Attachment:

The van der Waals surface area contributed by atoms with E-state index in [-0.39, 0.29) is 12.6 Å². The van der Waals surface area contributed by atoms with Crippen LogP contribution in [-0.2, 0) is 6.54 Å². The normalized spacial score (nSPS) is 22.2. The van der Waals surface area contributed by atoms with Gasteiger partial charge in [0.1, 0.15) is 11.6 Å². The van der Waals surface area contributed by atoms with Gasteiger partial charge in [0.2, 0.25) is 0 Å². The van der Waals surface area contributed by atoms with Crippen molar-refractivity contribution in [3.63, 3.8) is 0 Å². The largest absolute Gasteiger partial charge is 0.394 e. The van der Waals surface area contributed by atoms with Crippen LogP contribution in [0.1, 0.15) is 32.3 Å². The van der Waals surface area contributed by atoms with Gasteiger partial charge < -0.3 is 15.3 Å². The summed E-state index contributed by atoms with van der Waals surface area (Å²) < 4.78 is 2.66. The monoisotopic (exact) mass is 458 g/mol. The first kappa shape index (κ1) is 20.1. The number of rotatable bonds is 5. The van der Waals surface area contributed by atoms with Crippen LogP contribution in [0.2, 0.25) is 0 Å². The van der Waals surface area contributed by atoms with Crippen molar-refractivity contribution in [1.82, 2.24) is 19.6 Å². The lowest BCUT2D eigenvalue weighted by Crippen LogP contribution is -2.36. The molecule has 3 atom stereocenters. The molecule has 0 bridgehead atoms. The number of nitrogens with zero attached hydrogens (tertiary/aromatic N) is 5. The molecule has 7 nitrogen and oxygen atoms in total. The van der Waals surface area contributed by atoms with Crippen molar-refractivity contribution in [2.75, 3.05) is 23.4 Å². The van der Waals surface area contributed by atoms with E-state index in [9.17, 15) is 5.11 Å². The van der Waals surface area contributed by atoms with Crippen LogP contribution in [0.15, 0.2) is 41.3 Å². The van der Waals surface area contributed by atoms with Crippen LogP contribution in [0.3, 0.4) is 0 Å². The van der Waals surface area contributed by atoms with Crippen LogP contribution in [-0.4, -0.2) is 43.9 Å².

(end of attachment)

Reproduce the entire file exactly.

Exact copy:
The van der Waals surface area contributed by atoms with E-state index in [-0.39, 0.29) is 12.6 Å². The van der Waals surface area contributed by atoms with Crippen LogP contribution in [-0.2, 0) is 6.54 Å². The normalized spacial score (nSPS) is 22.2. The van der Waals surface area contributed by atoms with Gasteiger partial charge in [0.1, 0.15) is 11.6 Å². The van der Waals surface area contributed by atoms with Gasteiger partial charge in [0.2, 0.25) is 0 Å². The van der Waals surface area contributed by atoms with Crippen molar-refractivity contribution in [3.63, 3.8) is 0 Å². The largest absolute Gasteiger partial charge is 0.394 e. The van der Waals surface area contributed by atoms with Crippen LogP contribution in [0.1, 0.15) is 32.3 Å². The van der Waals surface area contributed by atoms with Gasteiger partial charge < -0.3 is 15.3 Å². The summed E-state index contributed by atoms with van der Waals surface area (Å²) < 4.78 is 2.66. The monoisotopic (exact) mass is 458 g/mol. The first kappa shape index (κ1) is 20.1. The number of rotatable bonds is 5. The van der Waals surface area contributed by atoms with Crippen LogP contribution in [0.2, 0.25) is 0 Å². The van der Waals surface area contributed by atoms with Crippen molar-refractivity contribution in [1.82, 2.24) is 19.6 Å². The lowest BCUT2D eigenvalue weighted by Crippen LogP contribution is -2.36. The molecule has 3 atom stereocenters. The molecule has 0 bridgehead atoms. The number of nitrogens with zero attached hydrogens (tertiary/aromatic N) is 5. The molecule has 7 nitrogen and oxygen atoms in total. The van der Waals surface area contributed by atoms with Crippen molar-refractivity contribution in [2.75, 3.05) is 23.4 Å². The van der Waals surface area contributed by atoms with E-state index in [9.17, 15) is 5.11 Å². The van der Waals surface area contributed by atoms with Crippen LogP contribution in [0.15, 0.2) is 41.3 Å². The van der Waals surface area contributed by atoms with Crippen LogP contribution in [0.3, 0.4) is 0 Å². The van der Waals surface area contributed by atoms with Crippen LogP contribution in [-0.4, -0.2) is 43.9 Å².